Twitter is a great way to get your voice heard, so make sure you follow the campaign on the NFRN Twitter page and by using the hashtag #canthetax. New to Twitter? Check out our Twitter Beginner’s Guide for all the basics.
Please help us get the government to face the facts and rethink its approach to tackling obesity.
For more information about the NFRN’s campaign against the sugar tax, visit nfrnonline.com/sugartax
On 27 July 2017, the NFRN expressed concern at new contracts being imposed by Payzone.
The changes, which represent a fundamental change from existing arrangements, were being forced through with a minimum time for retailers to consider the detail of the new contract.
Visit our Payzone Contracts Update page for the very latest.
In May 2015, PayPoint informed retailers that it was reducing the cap that applies to transaction commissions. The NFRN responded by referring this matter to its lawyers and are considering making a formal complaint about PayPoint to the Payment System Regulator (PRS) in an attempt to seek a full market investigation into the Over-the-Counter Payment and Collection Services market. A letter to energy regular, OFGEM, has also been posted and warns of the invidious situation that PayPoint retailers now find themselves in and calls for an immediate investigation.
The NFRN escalated its dispute against payment service provider, PayPoint, by urging its 9,000 members who operate terminals with them to write to their MPs asking them to raise concerns in Parliament about PayPoints decision to reduce the cap on retailer’s commissions. Independent retailers play a vital role in ensuring consumers have access to over the counter payment and collection services but it is inconceivable that they are expected to operate at a loss.
In letters to MPs, many retailers are considering removing terminals from their stores, denying vulnerable and elderly customers the opportunity to pay bills, top up keys for their electricity or gas metres or pick up their benefits.
Whether it was through the NFRN’s Parliamentary Receptions, responses to Government Consultations, our Budget 2016 submission or through members actively engaging with their MPs in their shops or at their surgeries; plans to relax Sunday trading hours was defeated in the House of Commons and recorded the first defeat to the Conservative Government, after 317 MPs voted against the proposal to allow councils to extend opening hours on Sundays through the Enterprise Bill.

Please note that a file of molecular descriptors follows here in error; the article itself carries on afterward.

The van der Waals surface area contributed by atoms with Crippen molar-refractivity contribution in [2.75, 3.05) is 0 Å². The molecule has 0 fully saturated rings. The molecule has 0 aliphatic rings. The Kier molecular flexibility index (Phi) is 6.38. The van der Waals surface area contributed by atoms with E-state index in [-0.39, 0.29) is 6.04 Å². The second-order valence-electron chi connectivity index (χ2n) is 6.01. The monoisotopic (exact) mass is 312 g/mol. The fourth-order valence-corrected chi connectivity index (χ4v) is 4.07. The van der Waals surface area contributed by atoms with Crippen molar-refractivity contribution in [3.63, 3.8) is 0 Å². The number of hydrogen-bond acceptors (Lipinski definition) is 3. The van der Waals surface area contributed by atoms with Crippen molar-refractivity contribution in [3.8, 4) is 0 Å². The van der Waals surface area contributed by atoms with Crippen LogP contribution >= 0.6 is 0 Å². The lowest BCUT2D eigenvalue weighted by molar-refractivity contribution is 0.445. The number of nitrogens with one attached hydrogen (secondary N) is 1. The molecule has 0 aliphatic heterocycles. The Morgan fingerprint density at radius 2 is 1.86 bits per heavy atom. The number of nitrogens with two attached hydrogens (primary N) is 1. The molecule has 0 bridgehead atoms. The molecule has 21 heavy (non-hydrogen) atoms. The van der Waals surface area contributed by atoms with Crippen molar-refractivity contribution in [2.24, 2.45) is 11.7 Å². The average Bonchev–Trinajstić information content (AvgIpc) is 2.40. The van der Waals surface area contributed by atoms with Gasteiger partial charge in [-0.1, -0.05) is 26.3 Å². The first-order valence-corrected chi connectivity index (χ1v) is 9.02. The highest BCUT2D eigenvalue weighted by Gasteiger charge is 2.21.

However, this is still contested and is being monitored by NFRN Public Affairs and will always stand up for the independent retailer and make sure their voices are heard in Westminster and in the devolved Assemblies.
Business Rates 2017
Independent retailers have faced a tough business climate during the financial uncertainty over the past few years. Given their relatively small size, our members are particularly affected by any changes to their trading conditions.
After extensive campaigns through Parliamentary receptions, meeting with Ministers, letter writing campaigns and a strong proposal put forward before the 2016 Budget, the NFRN’s campaign for a reduction in business rates met success. As of April 2017, more than 600,000 small businesses will be taken out of business rates all together. Rateable properties of less than 15,000 will be paying no rates at all, meaning a typical corner shop or newsagent will be paying no rates.
Press for Reform
For far too long the news and magazine supply chain has been dominated by over-mighty publishers and wholesalers that exert their market share in a manner that alters the market itself.
In July 2011, the NFRN launched the ‘Press for Reform’ campaign, which lobbied Parliamentarians and the Office of Fair Trading to refer the news supply chain to the Competition Commission for a full market investigation. In October 2012, the Competition Appeal Tribunal dismissed a joint appeal from the NFRN and the ACS over the Office of Fair Trading’s decision not to order a review of the News industry.